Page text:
THE WORK OF THE LIVERPOOL RECORD OFFICE
A review of our July talk by Mary Champion
David Stoker, the City Archivist, came to speak to us on Tuesday 20th July. His talk was interesting and informative, and made one want to visit the Record Office which is situated, with the Local Studies Library, on the fourth floor of the Central Libraries complex in William Brown Street.
The Record Office is open 7 days and 6 nights a week (66 hours in total) and has 40,000 visitors a year. It employs three archivists, one librarian and other support staff, including a conservator to do restoration work.
The work of the Office is varied. They continue to collect archives: for example they found consultants' records from the 1930s when a hospital was closing down. They look after collections for other organisations: for example they have been cataloguing Jewish Community records and have put them on a website. They get lots of enquiries, both written and by telephone. Family history is very popular, and unusual requests have included 'What is a Wet Nellie?'!
The Liverpool Charter of 1207 is there to be seen, and other City records are available for research. 158,000 photographs are available to look at, some of the early ones being on glass plates. Examples include scenes of horse-drawn traffic at Mann Island, the Open Air Baths at the Pier Head, and the unveiling of the Edward VII statue, to name but a few. The Housing Department's records are very extensive, and we were shown some very good photographs of Gerard Gardens and houses in Speke.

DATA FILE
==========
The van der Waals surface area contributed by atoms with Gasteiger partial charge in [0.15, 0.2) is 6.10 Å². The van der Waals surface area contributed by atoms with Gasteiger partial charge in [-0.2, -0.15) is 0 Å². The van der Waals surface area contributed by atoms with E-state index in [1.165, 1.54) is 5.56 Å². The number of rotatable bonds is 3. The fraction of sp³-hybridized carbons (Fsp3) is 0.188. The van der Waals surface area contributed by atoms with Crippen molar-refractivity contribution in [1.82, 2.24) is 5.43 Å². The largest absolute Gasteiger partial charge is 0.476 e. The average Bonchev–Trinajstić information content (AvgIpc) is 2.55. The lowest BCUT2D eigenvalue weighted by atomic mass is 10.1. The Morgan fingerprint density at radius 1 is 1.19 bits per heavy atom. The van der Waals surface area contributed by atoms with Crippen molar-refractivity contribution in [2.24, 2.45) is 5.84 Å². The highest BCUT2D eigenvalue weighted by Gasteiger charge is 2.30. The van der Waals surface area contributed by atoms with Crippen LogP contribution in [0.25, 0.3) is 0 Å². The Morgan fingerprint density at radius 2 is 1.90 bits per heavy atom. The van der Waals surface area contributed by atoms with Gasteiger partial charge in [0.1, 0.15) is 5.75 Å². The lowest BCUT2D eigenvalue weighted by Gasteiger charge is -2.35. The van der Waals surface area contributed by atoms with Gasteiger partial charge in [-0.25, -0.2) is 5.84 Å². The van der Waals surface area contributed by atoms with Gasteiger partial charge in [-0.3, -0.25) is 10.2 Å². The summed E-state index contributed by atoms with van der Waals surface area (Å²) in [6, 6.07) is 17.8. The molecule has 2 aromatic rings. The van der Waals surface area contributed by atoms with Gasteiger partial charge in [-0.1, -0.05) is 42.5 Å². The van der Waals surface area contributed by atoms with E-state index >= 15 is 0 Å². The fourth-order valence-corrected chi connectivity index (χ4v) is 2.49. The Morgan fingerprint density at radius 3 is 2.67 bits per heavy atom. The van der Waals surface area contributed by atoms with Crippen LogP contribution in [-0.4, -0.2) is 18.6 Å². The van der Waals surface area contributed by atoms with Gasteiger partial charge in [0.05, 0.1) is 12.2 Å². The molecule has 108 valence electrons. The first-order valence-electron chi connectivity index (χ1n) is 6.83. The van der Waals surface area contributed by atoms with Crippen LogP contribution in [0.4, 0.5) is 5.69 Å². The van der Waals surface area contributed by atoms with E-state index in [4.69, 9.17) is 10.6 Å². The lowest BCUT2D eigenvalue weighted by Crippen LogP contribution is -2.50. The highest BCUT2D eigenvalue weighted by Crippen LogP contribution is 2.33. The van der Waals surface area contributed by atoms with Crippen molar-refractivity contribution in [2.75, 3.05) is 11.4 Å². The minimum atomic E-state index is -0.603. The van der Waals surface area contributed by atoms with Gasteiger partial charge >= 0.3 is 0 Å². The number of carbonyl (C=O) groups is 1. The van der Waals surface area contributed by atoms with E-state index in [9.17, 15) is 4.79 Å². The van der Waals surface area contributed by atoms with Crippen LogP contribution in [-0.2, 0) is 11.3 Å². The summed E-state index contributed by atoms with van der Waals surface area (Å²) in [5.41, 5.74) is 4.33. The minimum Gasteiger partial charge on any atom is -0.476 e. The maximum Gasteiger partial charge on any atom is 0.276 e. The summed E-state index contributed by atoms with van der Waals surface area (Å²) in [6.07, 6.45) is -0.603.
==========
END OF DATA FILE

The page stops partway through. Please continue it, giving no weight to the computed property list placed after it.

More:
There are Church Records (both Anglican and Roman Catholic - burials, marriages and baptisms), Poor Law records (Brownlow Hill Workhouse having been the largest Poor Law Institution in the land) and Cemetery records (both parochial and City). Also there are family records, including Lord Derby's papers which are in the process of being catalogued, and many fine maps, including Ordnance Survey maps from the mid-1800s onwards.
In the Local Studies Library the Electoral Registers from 1860-1970 are available, as are various theatre archives. There are 7,000 watercolours: as examples we were shown views of St Nicholas Church 1860, Smithdown Place 1945, and a fine picture of Cope's Tobacco Works.
David urged us to use the Record Office - and also to let the Office know if we have anything of interest to show them. The telephone numbers are 0151 233 5817 (general enquiries) and 0151 233 5811 (microfilm bookings). Or e-mail: firstname.lastname@example.org